Human beings who eat seafood depend on our waterways for sustenance. Yet, we are our waterways' most treacherous adversary. Exhibit number one is Sunday’s news of a Chinese freighter carrying 65,000 tons of coal and 300,000 gallons of heavy fuel ramming into a southern portion of the Great Barrier Reef in Australia. This ship illegally strayed more than nine miles from the nearest shipping lane into a restricted area. This sort of criminal negligence raises my blood pressure to critical mass, so I will move on for fear of stroking out mid-article. Now more than ever fish habitat restoration is of vital importance.
Maintaining the natural living habitat of fish we consume in a clean state seems obvious. Nothing could be further from the truth. The conditions of our oceans, lakes, rivers, and creeks have deteriorated to unacceptable degrees. Habitat destruction and chemical pollution are at the forefront of why fish are disappearing. Countless species of fish are at perilously low levels. The quintessential book on fish biodiversity and habitat restoration is Fish Conservation: A Guide to Understanding and Restoring Global Aquatic Biodiversity by Gene S. Helfman. Mr. Helfman combines unsurpassed knowledge of the subject with a deep and intense love for fish. Restoring fish habitats requires funding, participation, community embrace, and patience. Luckily, numerous initiatives and programs countrywide have been enacted to combat this problem. Salmon-Safe is one such program making a difference in the Pacific Northwest.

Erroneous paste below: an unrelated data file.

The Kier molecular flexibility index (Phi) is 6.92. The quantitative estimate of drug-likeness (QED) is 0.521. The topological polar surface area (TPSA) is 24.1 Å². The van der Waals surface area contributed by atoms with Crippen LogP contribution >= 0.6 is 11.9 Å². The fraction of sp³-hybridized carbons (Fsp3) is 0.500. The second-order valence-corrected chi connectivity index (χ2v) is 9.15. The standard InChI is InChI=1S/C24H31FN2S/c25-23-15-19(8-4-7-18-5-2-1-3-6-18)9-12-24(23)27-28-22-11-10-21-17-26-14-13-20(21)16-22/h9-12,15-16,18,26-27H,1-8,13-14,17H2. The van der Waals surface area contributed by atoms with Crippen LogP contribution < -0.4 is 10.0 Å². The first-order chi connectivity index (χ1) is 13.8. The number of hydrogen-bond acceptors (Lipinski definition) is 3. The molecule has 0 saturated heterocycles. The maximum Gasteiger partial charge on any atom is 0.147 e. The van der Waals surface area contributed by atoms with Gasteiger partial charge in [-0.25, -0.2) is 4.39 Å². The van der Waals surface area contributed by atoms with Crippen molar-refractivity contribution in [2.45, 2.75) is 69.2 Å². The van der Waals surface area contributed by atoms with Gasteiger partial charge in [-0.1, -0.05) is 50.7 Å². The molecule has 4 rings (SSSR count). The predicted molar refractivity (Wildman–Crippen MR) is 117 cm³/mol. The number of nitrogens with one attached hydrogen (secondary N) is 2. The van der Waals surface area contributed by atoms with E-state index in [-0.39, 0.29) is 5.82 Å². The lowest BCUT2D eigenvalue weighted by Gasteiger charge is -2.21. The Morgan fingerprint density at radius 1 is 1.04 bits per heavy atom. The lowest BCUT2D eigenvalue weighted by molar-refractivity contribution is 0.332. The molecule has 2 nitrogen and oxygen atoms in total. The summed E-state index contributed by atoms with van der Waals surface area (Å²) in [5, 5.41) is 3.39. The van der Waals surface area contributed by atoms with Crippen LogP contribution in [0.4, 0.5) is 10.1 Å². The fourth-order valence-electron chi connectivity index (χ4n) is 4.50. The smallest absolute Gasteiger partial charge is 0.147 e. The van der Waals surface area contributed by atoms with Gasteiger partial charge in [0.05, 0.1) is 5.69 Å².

Salmon-Safe is a non profit organization committed to reconditioning agricultural and urban waterways so that salmon can reproduce and bloom. Salmon-Safe acknowledges farms that play a part in restoring ecosystem health in native salmon fisheries of the Pacific Northwest. The salmon rivers of the Pacific Northwest are extremely rich, producing abundant sustenance. Salmon-Safe has spearheaded the movement to preserve these natural treasures.